My name is Erica aka Erie Ann and my work experience so far has been horrible for the most part. I tried to work at Wendy's when I was 16 but ended up quitting after two days because I hated the way people spoke to me. I never went back for my check. My second job was at Kentucky Fried Chicken where I worked for 2 1/2 days and quit because I wanted to see my boyfriend on a day I had to work.
My first real job was at a company called Michael C. Fina. It was a factory where I put together these gift packages for employers who wanted to show recognition to their employees. I was 17 and loved it. I was getting paid $7.50 an hour and no one could tell me nothing. Most people hated it and tried to explain the office politics to me but I didn't care. Why should I care anyway? I was able to buy summer and school clothes. I could go out as many times as I wanted to and not have to rely on my mother for money. It was only for the summer and I wasn't trying to make a career out of it. After going back to school and finishing my senior year I decided I wouldn't be going to school right away so I went back to Fina and was there for a little over a month when they decided to promote me to work in the store on 5th ave. The store was beautiful. They sold jewelery, watches, wedding rings, and had wedding registry downstairs where they sold plates and silverware. I was the jewelery assistant. I set up the displays in the glass cases and in the windows and also made sure that the inventory was up to date. After three months of working there they raised my pay to $9.00. After five months of working there I decided to find another job. I started to hate how everyone was so stuck up. A lot of stuck up rich people came into the store but treated me better than some of the staff. I started to gain weight because I was so unhappy there.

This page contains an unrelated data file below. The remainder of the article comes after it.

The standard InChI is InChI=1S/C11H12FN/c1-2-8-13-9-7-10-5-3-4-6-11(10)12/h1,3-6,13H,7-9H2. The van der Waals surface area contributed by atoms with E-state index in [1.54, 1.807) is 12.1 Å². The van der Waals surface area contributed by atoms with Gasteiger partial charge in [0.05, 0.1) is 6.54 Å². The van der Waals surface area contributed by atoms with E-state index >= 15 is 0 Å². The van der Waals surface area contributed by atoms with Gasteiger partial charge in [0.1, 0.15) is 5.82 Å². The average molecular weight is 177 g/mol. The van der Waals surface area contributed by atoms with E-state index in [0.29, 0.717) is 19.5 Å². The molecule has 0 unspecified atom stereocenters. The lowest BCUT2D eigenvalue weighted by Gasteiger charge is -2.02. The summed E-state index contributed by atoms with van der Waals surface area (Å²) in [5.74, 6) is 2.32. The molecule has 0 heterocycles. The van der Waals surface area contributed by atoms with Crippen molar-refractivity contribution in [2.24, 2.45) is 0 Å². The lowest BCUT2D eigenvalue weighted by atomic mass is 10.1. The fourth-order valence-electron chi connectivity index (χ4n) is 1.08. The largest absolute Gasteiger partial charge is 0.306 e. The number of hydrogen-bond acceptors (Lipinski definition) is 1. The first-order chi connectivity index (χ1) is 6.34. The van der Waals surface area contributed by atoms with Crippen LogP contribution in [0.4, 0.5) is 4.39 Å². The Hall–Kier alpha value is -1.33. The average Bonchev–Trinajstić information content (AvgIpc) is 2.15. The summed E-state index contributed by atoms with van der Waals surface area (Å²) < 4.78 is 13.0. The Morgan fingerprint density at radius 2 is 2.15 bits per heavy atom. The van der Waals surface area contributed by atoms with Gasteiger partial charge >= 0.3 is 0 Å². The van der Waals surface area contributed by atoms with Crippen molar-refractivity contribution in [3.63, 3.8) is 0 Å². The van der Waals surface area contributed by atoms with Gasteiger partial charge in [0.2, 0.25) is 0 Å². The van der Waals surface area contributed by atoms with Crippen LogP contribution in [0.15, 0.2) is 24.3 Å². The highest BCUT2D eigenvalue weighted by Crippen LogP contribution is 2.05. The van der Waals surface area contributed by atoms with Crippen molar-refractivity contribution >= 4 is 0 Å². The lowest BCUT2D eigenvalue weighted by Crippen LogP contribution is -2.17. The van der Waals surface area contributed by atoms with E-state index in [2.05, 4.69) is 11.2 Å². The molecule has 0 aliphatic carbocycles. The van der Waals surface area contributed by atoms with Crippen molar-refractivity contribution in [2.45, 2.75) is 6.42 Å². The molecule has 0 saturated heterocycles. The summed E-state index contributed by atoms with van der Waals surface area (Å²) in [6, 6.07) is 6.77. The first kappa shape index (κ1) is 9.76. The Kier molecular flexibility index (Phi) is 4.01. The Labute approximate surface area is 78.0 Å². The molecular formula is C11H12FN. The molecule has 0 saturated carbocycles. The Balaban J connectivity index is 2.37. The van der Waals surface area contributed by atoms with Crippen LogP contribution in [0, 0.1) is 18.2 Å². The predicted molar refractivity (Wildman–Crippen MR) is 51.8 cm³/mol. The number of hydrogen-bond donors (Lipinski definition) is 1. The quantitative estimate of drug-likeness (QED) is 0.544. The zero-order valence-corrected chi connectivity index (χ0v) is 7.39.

I then moved onto SYMS where I was a cashier and sales associate. Loved it but not for long. They paid me $8.00 an hour. Eventually I got caught stealing and they fired me. I spent the night in jail and had to do a day of community service.
I was out of work for three months until my dream job came along, T-Mobile. I loved them. I loved the uniforms, the unity between workers, the relationship between front line employees and management. The scene was different though. I was use to working in downtown Manhattan and now to be in the heart of Harlem,125th street, it was a little concerning but convenient. The travel time between work and home was 20 minutes and that was including walking to and from the train station, waiting for the train and even stopping for a snack. I made life long friends and some damn good money, at least at the time. I was still living at home with my mother and I was making $9.75 an hour. After three months they bumped up my pay to $11.15 an hour. They also had great benefits, they had medical and dental of course, tuition reimbursement, they helped out with child care payments if you needed a baby sitter. If you had problems having children they would help you adopt, they helped with therapy fees and T-Mobile was the only company that I know that allows you to put your boyfriend of girlfriend on your health plan. On-top of my regular pay I also was paid commission. My first commission check was over $2,000, mostly everything after that was $1,000-$1,500. I had no bills and decided to get a car. Then eventually decided to get an apartment and that's where things got tricky. T-Mobile decided to change the components that made up the commission and when that happened all hell broke loose. Everyone thought that with this new commission we would actually see more money but we actually started working harder for less pay. People who were use to making $3,000 in commission alone ended up bring home maybe $500 at the end of the month. How do you pay bills with that?